Nearly a decade has passed since the American Family Association called on its members to boycott the Walt Disney Company, accusing the entertainment giant of having "gone from trusted friend to hostile foe." The AFA was disturbed by offensive adult content in productions from some of Disney's subsidiary companies (including Miramax Films and ABC-TV), and also Disney's alleged support of the homosexual agenda. The Southern Baptist Convention, Focus on the Family and other Christian groups soon followed the AFA's lead.

The impact that this boycott has had over the years is hard to quantify (although the recent attempt to oust CEO Michael Eisner indicates that all is not well in the Magic Kingdom). But it's safe to say that the Christian community and Disney still don't always see eye to eye when it comes to acceptable entertainment.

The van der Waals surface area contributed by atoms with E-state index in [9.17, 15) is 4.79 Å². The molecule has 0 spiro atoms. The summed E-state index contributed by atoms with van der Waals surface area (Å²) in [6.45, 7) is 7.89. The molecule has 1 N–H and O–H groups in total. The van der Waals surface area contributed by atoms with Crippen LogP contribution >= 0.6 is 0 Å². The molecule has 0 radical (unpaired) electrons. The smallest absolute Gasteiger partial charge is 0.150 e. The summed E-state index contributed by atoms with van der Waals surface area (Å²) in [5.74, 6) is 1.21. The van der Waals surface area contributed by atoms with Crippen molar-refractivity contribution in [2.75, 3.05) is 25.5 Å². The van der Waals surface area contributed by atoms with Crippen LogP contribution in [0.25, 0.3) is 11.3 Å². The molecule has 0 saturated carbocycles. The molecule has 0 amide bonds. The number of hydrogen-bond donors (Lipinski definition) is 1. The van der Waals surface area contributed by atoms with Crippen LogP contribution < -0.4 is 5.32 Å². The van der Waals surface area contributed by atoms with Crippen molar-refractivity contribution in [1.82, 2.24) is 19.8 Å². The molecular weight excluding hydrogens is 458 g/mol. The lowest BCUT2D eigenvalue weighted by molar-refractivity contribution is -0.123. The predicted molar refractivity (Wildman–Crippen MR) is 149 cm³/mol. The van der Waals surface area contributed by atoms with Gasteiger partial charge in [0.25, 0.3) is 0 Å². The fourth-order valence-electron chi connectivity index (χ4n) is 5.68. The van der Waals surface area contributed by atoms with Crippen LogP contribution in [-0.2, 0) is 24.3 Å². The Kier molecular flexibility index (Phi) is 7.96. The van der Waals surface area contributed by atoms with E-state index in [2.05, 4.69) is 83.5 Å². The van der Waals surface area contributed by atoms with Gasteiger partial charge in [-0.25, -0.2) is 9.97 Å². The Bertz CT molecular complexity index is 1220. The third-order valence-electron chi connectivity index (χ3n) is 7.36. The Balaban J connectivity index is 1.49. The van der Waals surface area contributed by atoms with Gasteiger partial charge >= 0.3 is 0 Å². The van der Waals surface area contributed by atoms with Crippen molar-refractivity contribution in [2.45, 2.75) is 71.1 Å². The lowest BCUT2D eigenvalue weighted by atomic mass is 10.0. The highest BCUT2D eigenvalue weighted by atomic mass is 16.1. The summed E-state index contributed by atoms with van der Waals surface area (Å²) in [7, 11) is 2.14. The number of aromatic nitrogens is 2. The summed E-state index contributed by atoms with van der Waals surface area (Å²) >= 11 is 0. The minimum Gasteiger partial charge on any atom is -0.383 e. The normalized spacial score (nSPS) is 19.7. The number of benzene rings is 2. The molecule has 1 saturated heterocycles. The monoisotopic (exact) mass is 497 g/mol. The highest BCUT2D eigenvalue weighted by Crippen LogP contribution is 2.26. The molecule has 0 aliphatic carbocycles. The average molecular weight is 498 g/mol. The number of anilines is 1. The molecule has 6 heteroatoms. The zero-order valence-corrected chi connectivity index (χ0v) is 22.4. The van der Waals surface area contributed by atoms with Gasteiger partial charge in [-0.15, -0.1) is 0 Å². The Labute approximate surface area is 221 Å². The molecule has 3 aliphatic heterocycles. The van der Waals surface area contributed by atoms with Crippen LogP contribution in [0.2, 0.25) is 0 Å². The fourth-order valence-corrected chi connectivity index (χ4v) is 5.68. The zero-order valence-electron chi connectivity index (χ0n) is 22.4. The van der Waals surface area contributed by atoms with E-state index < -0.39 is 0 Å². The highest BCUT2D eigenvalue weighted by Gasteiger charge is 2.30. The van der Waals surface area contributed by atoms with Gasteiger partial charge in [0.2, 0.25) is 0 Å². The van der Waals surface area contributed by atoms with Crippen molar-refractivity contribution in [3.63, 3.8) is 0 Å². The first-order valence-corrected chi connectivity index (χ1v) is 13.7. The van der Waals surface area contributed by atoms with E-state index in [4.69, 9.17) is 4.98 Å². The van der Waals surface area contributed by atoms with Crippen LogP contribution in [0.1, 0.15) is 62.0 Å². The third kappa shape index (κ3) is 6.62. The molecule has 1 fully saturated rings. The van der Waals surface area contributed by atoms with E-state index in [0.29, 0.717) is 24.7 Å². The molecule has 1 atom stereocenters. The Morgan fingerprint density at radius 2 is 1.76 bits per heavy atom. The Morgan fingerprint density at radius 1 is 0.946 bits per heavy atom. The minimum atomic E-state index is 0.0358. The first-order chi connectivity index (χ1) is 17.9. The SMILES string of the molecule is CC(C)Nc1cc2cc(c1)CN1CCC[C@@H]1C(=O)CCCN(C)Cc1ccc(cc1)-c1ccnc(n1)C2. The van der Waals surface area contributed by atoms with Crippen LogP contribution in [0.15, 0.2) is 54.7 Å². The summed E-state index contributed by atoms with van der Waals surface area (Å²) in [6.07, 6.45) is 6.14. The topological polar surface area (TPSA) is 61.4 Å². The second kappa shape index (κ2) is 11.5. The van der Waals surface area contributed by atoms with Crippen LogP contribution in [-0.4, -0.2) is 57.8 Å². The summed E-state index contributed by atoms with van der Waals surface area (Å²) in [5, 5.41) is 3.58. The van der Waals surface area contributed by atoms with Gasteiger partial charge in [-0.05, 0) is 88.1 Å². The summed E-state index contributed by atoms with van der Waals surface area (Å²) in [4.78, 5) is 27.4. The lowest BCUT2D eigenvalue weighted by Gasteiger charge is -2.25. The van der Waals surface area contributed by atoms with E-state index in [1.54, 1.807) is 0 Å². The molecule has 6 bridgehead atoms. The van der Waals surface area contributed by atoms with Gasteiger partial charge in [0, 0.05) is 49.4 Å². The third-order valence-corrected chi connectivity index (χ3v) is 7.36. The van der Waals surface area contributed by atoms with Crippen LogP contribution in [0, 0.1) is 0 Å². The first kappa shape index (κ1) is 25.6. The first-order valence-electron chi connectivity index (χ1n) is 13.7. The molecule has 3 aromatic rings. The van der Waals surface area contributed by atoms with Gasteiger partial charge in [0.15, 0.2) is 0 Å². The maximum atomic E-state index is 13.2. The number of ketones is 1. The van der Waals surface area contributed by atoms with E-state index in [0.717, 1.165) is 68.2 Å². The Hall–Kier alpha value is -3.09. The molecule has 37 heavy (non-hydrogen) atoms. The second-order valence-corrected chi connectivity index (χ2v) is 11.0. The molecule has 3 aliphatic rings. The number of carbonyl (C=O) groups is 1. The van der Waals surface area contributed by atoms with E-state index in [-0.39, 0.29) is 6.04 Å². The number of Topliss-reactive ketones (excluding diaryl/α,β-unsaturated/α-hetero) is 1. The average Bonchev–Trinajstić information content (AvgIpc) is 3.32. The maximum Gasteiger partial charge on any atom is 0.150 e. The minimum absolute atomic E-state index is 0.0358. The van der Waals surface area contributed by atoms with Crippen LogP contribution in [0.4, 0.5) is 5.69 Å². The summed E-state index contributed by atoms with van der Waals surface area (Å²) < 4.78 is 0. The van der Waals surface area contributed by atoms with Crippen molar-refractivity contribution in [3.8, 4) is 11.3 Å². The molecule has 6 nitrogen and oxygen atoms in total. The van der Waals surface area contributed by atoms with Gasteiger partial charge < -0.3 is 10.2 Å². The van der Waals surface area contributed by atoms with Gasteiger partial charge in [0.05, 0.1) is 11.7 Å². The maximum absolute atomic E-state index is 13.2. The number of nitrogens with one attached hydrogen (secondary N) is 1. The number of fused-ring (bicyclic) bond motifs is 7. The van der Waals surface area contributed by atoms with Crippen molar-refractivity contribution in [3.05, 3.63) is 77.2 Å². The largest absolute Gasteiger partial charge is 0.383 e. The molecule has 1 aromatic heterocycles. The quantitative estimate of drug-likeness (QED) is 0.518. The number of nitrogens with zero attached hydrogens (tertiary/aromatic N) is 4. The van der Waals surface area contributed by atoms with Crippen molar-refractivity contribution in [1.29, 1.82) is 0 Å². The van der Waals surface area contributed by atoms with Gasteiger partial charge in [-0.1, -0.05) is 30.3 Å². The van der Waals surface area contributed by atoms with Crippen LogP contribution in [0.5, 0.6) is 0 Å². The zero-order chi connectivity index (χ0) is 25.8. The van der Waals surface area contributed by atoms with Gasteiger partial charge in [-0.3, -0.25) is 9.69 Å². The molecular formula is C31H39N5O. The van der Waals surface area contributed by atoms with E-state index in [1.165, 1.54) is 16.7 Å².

So it's a bit surprising to see two new books with the words "Disney" and "gospel" in the title, especially one that is aimed squarely at the Christian market.

The Gospel According to Disney is Orlando Sentinel religion reporter Mark I. Pinsky's second exploration of the moral values found in popular culture, following up his successful The Gospel According to The Simpsons. (See Pinsky's CT stories on The Simpsons here.) The Disney book is a more sizable undertaking, however, as he examines over 30 Disney animated films spanning eight decades, from Snow White and Seven Dwarfs to last year's Brother Bear.

The late Philip Longfellow Anderson, who was a minister in the United Church of Christ, has a narrower focus in The Gospel in Disney, looking only at the 18 animated films produced during Walt Disney's lifetime. But Anderson also goes into greater detail on the animated anthologies from Disney ("Make ...

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